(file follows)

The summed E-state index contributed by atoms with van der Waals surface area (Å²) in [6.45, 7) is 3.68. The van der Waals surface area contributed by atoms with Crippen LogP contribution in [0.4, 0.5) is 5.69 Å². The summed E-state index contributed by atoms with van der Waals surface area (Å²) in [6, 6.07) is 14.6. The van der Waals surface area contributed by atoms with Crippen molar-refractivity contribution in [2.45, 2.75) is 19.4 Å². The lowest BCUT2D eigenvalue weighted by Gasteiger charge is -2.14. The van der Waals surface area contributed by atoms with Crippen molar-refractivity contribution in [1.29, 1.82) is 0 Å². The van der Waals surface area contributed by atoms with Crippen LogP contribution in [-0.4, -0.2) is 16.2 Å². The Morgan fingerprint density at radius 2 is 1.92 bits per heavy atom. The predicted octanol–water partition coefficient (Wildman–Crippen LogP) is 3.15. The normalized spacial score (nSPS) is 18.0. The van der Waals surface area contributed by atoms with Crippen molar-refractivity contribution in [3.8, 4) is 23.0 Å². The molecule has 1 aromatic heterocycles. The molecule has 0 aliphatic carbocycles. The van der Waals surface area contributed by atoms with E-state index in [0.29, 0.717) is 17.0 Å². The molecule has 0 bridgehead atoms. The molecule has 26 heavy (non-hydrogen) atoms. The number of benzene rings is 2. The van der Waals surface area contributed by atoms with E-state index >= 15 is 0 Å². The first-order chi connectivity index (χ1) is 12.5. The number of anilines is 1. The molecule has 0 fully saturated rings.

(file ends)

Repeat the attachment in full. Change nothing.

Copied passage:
The summed E-state index contributed by atoms with van der Waals surface area (Å²) in [6.45, 7) is 3.68. The van der Waals surface area contributed by atoms with Crippen LogP contribution in [0.4, 0.5) is 5.69 Å². The summed E-state index contributed by atoms with van der Waals surface area (Å²) in [6, 6.07) is 14.6. The van der Waals surface area contributed by atoms with Crippen molar-refractivity contribution in [2.45, 2.75) is 19.4 Å². The lowest BCUT2D eigenvalue weighted by Gasteiger charge is -2.14. The van der Waals surface area contributed by atoms with Crippen molar-refractivity contribution in [1.29, 1.82) is 0 Å². The van der Waals surface area contributed by atoms with Crippen LogP contribution in [-0.4, -0.2) is 16.2 Å². The Morgan fingerprint density at radius 2 is 1.92 bits per heavy atom. The predicted octanol–water partition coefficient (Wildman–Crippen LogP) is 3.15. The normalized spacial score (nSPS) is 18.0. The van der Waals surface area contributed by atoms with Crippen molar-refractivity contribution in [3.8, 4) is 23.0 Å². The molecule has 1 aromatic heterocycles. The molecule has 0 aliphatic carbocycles. The van der Waals surface area contributed by atoms with E-state index in [0.29, 0.717) is 17.0 Å². The molecule has 0 bridgehead atoms. The molecule has 26 heavy (non-hydrogen) atoms. The number of benzene rings is 2. The van der Waals surface area contributed by atoms with E-state index >= 15 is 0 Å². The first-order chi connectivity index (χ1) is 12.5. The number of anilines is 1. The molecule has 0 fully saturated rings.